Welcome to this virtual consultation on draft proposals for the development of Old Clayton Kennels, Storrington Road, Washington.
The proposals include the removal of the existing Kennels and Cattery as well as other existing buildings and redevelopment to provide a new, modern care home and 8 no. age-restricted bungalows with improvements to the site entrance on to Storrington Road.
The site represents an ideal location for the provision of high quality specialist care accommodation for older people and will help meet identified needs and the growing demand for such facilities locally in Storrington and across Horsham district. A planning application will be made to Horsham District Council later this summer.
We welcome any feedback or comments, which can be made online, by email or post by Monday 16th August 2021.
You can download our Public Consultation Document which contains full details of the proposals.
Barchester Healthcare is a national operator of care homes specialising in delivering top quality care to residents, in well staffed, comfortable, secure and happy homes and is are able to provide all types of care ranging from residential, nursing and dementia care including specific care for adults with mental health needs.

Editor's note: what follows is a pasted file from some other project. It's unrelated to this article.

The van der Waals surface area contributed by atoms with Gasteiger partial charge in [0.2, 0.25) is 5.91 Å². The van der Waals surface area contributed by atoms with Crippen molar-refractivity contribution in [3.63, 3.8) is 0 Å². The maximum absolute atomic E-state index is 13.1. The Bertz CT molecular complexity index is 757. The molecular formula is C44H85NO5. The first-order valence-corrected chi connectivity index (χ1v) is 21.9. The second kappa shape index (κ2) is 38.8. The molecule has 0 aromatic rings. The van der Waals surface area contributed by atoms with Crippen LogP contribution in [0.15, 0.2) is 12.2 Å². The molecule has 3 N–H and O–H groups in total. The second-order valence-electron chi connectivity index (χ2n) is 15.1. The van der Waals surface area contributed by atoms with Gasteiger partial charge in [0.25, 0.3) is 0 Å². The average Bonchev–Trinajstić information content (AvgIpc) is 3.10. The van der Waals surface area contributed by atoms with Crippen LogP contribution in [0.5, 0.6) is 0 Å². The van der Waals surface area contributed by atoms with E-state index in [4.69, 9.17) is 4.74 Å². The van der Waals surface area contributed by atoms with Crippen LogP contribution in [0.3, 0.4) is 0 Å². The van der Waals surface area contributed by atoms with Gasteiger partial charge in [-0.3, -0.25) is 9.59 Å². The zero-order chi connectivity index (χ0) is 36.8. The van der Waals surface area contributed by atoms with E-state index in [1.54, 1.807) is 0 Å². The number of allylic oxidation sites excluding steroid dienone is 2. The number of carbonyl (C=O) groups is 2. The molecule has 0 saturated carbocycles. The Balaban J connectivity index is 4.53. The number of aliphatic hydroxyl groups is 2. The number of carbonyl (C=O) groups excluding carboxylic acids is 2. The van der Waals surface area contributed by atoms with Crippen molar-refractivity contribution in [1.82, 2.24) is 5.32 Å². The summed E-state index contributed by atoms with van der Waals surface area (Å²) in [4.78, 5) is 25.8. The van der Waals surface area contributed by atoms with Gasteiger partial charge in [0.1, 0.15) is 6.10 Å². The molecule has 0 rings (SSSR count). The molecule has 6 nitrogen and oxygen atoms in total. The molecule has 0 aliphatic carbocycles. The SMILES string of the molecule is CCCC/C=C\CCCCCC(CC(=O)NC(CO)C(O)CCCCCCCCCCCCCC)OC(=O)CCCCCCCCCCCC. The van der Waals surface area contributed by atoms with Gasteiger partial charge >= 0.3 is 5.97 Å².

Barchester was identified by Highwood early in the design process allowing the design of the home to be specifically tailored to its operational and design needs.
The design intent is to create a relaxing and easily recognisable environment through the avoidance of strong symmetry and repetition and restraining building proportions to maintain a domestic scale.
Key elements of the proposed Barchester care home will consist of:
The site is located north of the A283 Storrington Road to the south and east of the adjoining residential estate John Ireland Way, which was built circa 2010. The site is approximately 2.1km east of Storrington town centre, and 1.5 km west of Washington via the A24. The site area is approxmiately 1.35 hectares, split into 0.86 hectares for the care home and 0.49ha for the bungalows.
The residential estate of John Ireland Way, is located to the north and west, separated by a tree-lined bank and acoustic fencing along the western boundary and close board fencing, trees and a steep retaining wall to the north. John Ireland Way is situated within a former quarry and the houses generally sit at a lower ground level than the site. To the east are fields which represent the start of the South Downs National Park which also extends to the south of Storrington Road. Old Clayton, a Grade II Listed former farmhouse adjoins the site to the south east. Another residential dwelling neighbours the site to the south at West Clayton.
The site has vehicular and pedestrian access on to Storrington road from an existing track located to the south western corner of the site.